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Russian senator says national rift one of Ukraine’s key hardships

August 24, 2016, 16:19 UTC+3 MOSCOW

An MP says the nation’s rift, the demographic crisis and the deteriorating economy are all key woes plaguing modern Ukraine

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© Stepan Petrenko/TASS

MOSCOW, August 24. /TASS/. Russian Federation Council legislator Konstantin Kosachev has said the nation’s rift, the demographic crisis and the deteriorating economy are all key woes plaguing modern Ukraine.

"Today marks the 25 anniversary of Ukraine’s independence. I see three woes that have beleaguered the modern history of this neighboring (more in theory) and fraternal country," Kosachev, who heads the upper house’s foreign affairs committee, stated in a Wednesday comment on his Facebook page.

"Different versions of history, current national interests and most importantly, attempts to force them on others (coercion by the west against the east) have created and continue to create difficult social and political barriers, triggering a highly intensive armed conflict in the southeast," Kosachev explained.

A massive military parade marking the 25th anniversary of Ukraine’s independence was held in Kiev on Wednesday. More than 200 pieces of military equipment and 4,000 servicemen took part in the event. President Pyotr Poroshenko who addressed the parade participants called the country’s new army the most powerful and patriotic one on the continent.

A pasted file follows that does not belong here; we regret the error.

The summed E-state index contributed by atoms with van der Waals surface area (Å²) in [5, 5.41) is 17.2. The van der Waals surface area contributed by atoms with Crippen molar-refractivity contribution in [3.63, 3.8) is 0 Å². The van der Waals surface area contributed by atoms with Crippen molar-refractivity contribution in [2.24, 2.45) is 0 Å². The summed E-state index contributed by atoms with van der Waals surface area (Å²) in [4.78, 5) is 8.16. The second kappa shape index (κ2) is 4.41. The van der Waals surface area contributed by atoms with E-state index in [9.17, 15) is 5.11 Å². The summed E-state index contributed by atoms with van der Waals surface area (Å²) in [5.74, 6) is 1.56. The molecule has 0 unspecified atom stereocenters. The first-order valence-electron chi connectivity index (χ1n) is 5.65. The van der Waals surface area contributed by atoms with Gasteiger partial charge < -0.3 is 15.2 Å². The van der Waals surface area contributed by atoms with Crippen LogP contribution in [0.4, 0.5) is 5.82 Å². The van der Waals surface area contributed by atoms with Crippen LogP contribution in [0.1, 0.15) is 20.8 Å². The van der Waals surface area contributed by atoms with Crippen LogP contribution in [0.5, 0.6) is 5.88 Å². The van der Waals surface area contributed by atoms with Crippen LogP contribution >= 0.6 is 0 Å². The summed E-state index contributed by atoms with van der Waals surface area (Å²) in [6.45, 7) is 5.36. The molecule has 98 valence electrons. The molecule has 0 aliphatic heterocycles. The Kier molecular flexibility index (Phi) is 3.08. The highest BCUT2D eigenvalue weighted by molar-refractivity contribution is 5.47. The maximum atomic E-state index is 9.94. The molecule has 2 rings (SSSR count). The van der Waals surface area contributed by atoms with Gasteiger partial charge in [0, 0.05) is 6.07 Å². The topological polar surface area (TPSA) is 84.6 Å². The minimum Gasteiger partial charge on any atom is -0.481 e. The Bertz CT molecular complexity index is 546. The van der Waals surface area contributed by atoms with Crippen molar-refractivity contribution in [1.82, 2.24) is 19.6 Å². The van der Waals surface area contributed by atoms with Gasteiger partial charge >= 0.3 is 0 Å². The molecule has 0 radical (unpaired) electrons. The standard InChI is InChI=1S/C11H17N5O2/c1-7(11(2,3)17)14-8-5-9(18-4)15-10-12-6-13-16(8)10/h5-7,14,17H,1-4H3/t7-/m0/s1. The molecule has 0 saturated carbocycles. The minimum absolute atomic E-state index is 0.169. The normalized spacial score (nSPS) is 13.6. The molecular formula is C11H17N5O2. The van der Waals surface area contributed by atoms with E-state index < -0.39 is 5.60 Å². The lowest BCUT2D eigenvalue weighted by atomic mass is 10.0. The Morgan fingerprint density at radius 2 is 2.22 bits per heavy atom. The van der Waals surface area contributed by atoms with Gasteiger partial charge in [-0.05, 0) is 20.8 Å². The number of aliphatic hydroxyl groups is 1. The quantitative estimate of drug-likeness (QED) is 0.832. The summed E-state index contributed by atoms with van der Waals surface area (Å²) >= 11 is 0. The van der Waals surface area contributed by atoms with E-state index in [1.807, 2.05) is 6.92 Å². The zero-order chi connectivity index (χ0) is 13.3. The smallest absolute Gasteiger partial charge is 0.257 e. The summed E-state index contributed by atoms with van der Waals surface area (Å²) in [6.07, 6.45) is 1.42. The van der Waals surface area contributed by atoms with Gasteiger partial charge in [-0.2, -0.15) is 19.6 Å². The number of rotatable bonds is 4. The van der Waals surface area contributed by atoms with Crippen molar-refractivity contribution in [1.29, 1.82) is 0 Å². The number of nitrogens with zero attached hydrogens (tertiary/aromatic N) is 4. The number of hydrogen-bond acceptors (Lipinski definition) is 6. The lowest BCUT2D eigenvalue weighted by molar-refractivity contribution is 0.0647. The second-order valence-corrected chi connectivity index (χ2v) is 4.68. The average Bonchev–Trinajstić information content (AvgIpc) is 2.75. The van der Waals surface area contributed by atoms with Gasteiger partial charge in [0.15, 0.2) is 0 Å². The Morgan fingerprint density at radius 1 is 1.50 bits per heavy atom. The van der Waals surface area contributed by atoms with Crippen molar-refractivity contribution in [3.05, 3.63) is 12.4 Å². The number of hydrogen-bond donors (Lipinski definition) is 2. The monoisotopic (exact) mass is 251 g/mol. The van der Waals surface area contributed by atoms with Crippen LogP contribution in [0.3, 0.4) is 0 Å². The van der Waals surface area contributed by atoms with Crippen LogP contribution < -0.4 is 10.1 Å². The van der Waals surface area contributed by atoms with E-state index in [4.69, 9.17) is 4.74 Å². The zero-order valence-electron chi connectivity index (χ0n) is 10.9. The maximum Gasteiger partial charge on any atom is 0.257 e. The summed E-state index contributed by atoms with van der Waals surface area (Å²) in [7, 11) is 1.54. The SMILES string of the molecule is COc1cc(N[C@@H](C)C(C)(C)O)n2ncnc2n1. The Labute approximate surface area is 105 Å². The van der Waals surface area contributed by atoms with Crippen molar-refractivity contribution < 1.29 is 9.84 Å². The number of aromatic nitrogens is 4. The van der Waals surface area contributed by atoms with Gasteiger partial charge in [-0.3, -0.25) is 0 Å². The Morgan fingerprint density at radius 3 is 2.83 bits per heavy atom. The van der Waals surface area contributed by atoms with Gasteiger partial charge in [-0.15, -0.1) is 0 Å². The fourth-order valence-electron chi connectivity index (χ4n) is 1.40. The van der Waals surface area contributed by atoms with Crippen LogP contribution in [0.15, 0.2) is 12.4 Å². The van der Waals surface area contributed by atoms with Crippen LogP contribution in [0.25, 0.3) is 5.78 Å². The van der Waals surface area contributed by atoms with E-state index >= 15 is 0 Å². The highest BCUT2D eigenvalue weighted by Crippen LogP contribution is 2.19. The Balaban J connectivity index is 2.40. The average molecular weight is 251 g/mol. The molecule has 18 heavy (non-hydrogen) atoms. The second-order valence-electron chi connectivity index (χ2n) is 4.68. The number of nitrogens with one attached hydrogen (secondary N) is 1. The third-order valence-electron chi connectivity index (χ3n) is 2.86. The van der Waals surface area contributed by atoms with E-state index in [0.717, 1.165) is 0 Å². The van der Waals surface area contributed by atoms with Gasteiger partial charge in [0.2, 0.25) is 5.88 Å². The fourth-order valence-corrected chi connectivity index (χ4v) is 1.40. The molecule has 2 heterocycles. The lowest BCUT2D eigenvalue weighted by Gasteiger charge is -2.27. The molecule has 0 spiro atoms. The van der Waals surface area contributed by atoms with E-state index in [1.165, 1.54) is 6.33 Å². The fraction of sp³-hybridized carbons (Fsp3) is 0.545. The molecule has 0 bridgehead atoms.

An opinion poll revealed on Monday that only 38% of Ukrainian citizens believe their country is indeed independent, while almost half believe it is not. The survey was conducted by the Ilko Kucheriv Democratic Initiatives Foundation jointly with the Kiev International Institute of Sociology. Ukraine’s citizens note that the most unsuccessful reforms were in the areas of the freedom of speech, European integration, advancing democracy, ensuring individual rights and human freedoms, defense, foreign policy and also conducting fair and free elections. Nearly half of Ukrainians (49%) believe that their country will be able to overcome the current problems, while just 17% said this would happen in the coming years.

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